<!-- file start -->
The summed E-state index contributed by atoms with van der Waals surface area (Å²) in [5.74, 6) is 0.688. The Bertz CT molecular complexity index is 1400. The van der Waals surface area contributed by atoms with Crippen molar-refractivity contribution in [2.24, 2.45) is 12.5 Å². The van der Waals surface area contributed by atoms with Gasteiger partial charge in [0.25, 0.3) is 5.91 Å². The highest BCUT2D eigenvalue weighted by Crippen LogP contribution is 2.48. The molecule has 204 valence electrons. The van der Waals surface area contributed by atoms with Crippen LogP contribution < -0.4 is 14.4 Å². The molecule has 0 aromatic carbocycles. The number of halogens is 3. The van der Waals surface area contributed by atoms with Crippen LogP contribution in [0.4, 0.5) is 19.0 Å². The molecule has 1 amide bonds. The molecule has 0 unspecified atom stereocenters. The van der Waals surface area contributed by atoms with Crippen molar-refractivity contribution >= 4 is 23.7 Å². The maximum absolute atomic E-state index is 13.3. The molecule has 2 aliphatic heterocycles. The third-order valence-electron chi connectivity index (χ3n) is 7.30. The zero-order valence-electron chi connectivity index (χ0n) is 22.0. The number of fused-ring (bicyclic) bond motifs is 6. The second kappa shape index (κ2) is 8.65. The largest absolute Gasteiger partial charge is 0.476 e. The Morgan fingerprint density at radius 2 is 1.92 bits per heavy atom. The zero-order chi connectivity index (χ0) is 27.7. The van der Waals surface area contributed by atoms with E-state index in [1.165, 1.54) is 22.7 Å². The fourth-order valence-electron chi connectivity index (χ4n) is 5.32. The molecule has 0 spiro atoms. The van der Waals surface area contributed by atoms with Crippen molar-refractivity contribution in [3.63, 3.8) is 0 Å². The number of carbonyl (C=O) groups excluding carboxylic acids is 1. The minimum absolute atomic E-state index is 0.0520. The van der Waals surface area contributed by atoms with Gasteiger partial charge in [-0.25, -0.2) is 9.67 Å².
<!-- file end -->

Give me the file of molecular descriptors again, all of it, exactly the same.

The summed E-state index contributed by atoms with van der Waals surface area (Å²) in [5.74, 6) is 0.688. The Bertz CT molecular complexity index is 1400. The van der Waals surface area contributed by atoms with Crippen molar-refractivity contribution in [2.24, 2.45) is 12.5 Å². The van der Waals surface area contributed by atoms with Gasteiger partial charge in [0.25, 0.3) is 5.91 Å². The highest BCUT2D eigenvalue weighted by Crippen LogP contribution is 2.48. The molecule has 204 valence electrons. The van der Waals surface area contributed by atoms with Crippen LogP contribution < -0.4 is 14.4 Å². The molecule has 0 aromatic carbocycles. The number of halogens is 3. The van der Waals surface area contributed by atoms with Crippen LogP contribution in [0.4, 0.5) is 19.0 Å². The molecule has 1 amide bonds. The molecule has 0 unspecified atom stereocenters. The van der Waals surface area contributed by atoms with Crippen molar-refractivity contribution >= 4 is 23.7 Å². The maximum absolute atomic E-state index is 13.3. The molecule has 2 aliphatic heterocycles. The third-order valence-electron chi connectivity index (χ3n) is 7.30. The zero-order valence-electron chi connectivity index (χ0n) is 22.0. The number of fused-ring (bicyclic) bond motifs is 6. The second kappa shape index (κ2) is 8.65. The largest absolute Gasteiger partial charge is 0.476 e. The Morgan fingerprint density at radius 2 is 1.92 bits per heavy atom. The zero-order chi connectivity index (χ0) is 27.7. The van der Waals surface area contributed by atoms with E-state index in [1.165, 1.54) is 22.7 Å². The fourth-order valence-electron chi connectivity index (χ4n) is 5.32. The molecule has 0 spiro atoms. The van der Waals surface area contributed by atoms with Crippen molar-refractivity contribution in [3.63, 3.8) is 0 Å². The number of carbonyl (C=O) groups excluding carboxylic acids is 1. The minimum absolute atomic E-state index is 0.0520. The van der Waals surface area contributed by atoms with Gasteiger partial charge in [-0.25, -0.2) is 9.67 Å².